A school set in the urban fabric of Créteil, France aims to establish a more natural profile with its undulating roof and sustainable design features. The school building rises from the ground like a small hill, allowing the campus to stretch to the roof, adding ribbons of solar panels and green terraces along the way. The prefab building is made of many separated areas for children to play, providing a rich learning environment. The project by Agence Nicolas Michelin & Associés is a perfect example of how good urban design can enrich a learning environment and city while cutting down on the use of resources.
The campus’s layered program is carefully designed to isolate learning environments, setting the main assembly areas, library and media rooms partially below grade and stacking the classrooms above. Two wings stretch out to make a U providing a well protected courtyard for separated by a protected walk.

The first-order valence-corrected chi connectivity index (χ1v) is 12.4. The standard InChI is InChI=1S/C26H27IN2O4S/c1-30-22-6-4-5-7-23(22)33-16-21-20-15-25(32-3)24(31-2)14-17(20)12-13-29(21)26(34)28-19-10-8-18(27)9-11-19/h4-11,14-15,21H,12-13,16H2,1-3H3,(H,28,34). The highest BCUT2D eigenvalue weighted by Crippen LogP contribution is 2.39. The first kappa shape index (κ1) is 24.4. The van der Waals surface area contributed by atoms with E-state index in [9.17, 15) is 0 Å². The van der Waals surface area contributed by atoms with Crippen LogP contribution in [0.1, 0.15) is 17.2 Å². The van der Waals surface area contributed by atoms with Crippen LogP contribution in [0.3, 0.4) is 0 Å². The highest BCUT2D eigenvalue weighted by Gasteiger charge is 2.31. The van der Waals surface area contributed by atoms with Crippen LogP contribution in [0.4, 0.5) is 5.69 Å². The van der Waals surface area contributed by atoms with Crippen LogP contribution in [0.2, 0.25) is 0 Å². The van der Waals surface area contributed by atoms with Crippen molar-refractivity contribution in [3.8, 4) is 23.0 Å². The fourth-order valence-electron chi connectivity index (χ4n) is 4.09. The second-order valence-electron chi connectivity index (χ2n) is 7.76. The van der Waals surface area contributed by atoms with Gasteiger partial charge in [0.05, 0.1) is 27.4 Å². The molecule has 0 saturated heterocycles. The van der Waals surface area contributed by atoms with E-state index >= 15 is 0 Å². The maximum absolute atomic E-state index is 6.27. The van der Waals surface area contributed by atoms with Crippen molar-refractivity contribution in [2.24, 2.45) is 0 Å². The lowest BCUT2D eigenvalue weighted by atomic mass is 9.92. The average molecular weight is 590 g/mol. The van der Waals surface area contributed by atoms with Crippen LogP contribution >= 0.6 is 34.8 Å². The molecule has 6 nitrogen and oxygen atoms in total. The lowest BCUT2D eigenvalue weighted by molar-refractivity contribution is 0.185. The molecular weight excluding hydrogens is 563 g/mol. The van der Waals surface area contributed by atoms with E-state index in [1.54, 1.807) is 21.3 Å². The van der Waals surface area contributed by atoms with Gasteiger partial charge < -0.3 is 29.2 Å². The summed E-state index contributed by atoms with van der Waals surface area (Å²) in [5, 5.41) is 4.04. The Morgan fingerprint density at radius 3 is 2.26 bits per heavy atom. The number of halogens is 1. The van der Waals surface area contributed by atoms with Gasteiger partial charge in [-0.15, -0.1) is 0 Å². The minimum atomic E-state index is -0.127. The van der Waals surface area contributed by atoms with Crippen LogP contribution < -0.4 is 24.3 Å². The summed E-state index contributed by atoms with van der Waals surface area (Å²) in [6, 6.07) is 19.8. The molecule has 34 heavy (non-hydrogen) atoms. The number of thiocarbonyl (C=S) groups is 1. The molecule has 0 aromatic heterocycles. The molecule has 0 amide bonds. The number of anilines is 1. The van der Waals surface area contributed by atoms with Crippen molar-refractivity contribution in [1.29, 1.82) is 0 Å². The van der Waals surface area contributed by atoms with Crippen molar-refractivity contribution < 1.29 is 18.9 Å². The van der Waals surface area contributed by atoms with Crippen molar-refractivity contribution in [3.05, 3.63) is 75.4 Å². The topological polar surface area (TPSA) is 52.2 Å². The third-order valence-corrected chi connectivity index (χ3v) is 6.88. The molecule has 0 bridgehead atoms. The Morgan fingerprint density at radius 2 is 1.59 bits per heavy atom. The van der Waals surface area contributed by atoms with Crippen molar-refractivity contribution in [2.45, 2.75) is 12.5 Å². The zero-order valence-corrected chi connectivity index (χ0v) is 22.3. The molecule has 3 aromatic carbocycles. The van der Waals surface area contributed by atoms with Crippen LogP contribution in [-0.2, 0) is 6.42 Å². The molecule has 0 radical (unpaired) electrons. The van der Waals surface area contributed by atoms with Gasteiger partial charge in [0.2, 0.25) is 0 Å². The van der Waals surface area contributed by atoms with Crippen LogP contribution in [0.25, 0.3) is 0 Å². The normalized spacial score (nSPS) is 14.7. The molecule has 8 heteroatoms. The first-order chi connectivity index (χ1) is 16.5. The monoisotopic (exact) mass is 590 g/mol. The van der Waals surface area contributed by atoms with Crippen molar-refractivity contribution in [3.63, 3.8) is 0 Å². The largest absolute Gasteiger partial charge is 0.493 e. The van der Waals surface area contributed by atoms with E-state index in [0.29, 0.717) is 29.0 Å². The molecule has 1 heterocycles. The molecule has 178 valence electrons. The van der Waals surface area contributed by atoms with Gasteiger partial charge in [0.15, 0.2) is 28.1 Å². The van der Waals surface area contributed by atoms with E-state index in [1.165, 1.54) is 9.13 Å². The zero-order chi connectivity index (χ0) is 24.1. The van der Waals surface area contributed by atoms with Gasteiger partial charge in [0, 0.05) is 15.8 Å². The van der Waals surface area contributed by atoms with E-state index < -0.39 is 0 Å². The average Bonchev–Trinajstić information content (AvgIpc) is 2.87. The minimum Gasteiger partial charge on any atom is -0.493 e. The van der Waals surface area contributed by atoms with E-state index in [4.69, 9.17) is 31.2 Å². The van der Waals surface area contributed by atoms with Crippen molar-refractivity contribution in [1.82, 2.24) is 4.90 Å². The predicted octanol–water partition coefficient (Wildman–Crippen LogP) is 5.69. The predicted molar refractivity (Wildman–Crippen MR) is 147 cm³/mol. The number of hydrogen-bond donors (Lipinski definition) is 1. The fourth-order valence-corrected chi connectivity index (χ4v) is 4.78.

The sides of the wings taper down to the ground with stairways leading to the roof of the school, making full use of the site for kids to play in. Levels can be cordoned off for smaller groups or opened up to provide outside circulation. The undulating form also dramatically break up the monotony of the urban grid.
Ribbons of green roofs are used as learning gardens and provide important greenscape. Small solar electric arrays are also set on the side of the roof, maximizing available space and emblemizing the schools environmental intention.
The building was prefabricated to speed construction and with floor walls and post all built off-site. The façade is made with tough porcelain tile, adding color and texture to the walls.